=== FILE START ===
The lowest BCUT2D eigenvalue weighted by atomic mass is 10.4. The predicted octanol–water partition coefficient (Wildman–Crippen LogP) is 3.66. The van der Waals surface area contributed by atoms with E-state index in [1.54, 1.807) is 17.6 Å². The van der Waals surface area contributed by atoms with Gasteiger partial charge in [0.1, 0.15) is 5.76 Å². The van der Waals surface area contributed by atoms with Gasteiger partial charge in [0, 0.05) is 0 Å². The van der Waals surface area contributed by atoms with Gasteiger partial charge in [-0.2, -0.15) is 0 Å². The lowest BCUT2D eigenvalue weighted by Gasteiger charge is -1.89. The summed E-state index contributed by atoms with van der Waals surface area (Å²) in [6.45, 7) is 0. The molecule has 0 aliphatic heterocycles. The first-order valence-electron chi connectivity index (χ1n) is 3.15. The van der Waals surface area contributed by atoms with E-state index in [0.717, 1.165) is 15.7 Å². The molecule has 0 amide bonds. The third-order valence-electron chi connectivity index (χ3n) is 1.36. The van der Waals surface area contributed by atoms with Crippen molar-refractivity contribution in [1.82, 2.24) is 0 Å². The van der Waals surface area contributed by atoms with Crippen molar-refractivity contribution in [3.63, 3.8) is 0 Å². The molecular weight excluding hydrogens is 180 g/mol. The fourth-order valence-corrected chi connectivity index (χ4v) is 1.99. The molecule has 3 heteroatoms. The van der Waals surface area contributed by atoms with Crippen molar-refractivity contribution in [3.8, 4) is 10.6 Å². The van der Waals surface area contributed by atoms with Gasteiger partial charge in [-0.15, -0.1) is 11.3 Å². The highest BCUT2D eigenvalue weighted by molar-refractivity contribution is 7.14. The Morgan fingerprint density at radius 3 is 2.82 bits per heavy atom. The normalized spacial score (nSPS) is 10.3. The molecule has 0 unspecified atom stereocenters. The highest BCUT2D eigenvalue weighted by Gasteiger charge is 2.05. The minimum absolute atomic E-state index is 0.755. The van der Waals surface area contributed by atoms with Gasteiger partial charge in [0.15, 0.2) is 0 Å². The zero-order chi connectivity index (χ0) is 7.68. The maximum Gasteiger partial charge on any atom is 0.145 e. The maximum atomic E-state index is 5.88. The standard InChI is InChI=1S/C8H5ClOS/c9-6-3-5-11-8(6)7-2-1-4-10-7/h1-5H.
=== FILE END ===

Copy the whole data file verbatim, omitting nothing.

The lowest BCUT2D eigenvalue weighted by atomic mass is 10.4. The predicted octanol–water partition coefficient (Wildman–Crippen LogP) is 3.66. The van der Waals surface area contributed by atoms with E-state index in [1.54, 1.807) is 17.6 Å². The van der Waals surface area contributed by atoms with Gasteiger partial charge in [0.1, 0.15) is 5.76 Å². The van der Waals surface area contributed by atoms with Gasteiger partial charge in [0, 0.05) is 0 Å². The van der Waals surface area contributed by atoms with Gasteiger partial charge in [-0.2, -0.15) is 0 Å². The lowest BCUT2D eigenvalue weighted by Gasteiger charge is -1.89. The summed E-state index contributed by atoms with van der Waals surface area (Å²) in [6.45, 7) is 0. The molecule has 0 aliphatic heterocycles. The first-order valence-electron chi connectivity index (χ1n) is 3.15. The van der Waals surface area contributed by atoms with E-state index in [0.717, 1.165) is 15.7 Å². The molecule has 0 amide bonds. The third-order valence-electron chi connectivity index (χ3n) is 1.36. The van der Waals surface area contributed by atoms with Crippen molar-refractivity contribution in [1.82, 2.24) is 0 Å². The van der Waals surface area contributed by atoms with Crippen molar-refractivity contribution in [3.63, 3.8) is 0 Å². The molecular weight excluding hydrogens is 180 g/mol. The fourth-order valence-corrected chi connectivity index (χ4v) is 1.99. The molecule has 3 heteroatoms. The van der Waals surface area contributed by atoms with Crippen molar-refractivity contribution in [3.8, 4) is 10.6 Å². The van der Waals surface area contributed by atoms with Gasteiger partial charge in [-0.15, -0.1) is 11.3 Å². The highest BCUT2D eigenvalue weighted by molar-refractivity contribution is 7.14. The Morgan fingerprint density at radius 3 is 2.82 bits per heavy atom. The normalized spacial score (nSPS) is 10.3. The molecule has 0 unspecified atom stereocenters. The highest BCUT2D eigenvalue weighted by Gasteiger charge is 2.05. The minimum absolute atomic E-state index is 0.755. The van der Waals surface area contributed by atoms with Gasteiger partial charge in [0.15, 0.2) is 0 Å². The zero-order chi connectivity index (χ0) is 7.68. The maximum Gasteiger partial charge on any atom is 0.145 e. The maximum atomic E-state index is 5.88. The standard InChI is InChI=1S/C8H5ClOS/c9-6-3-5-11-8(6)7-2-1-4-10-7/h1-5H.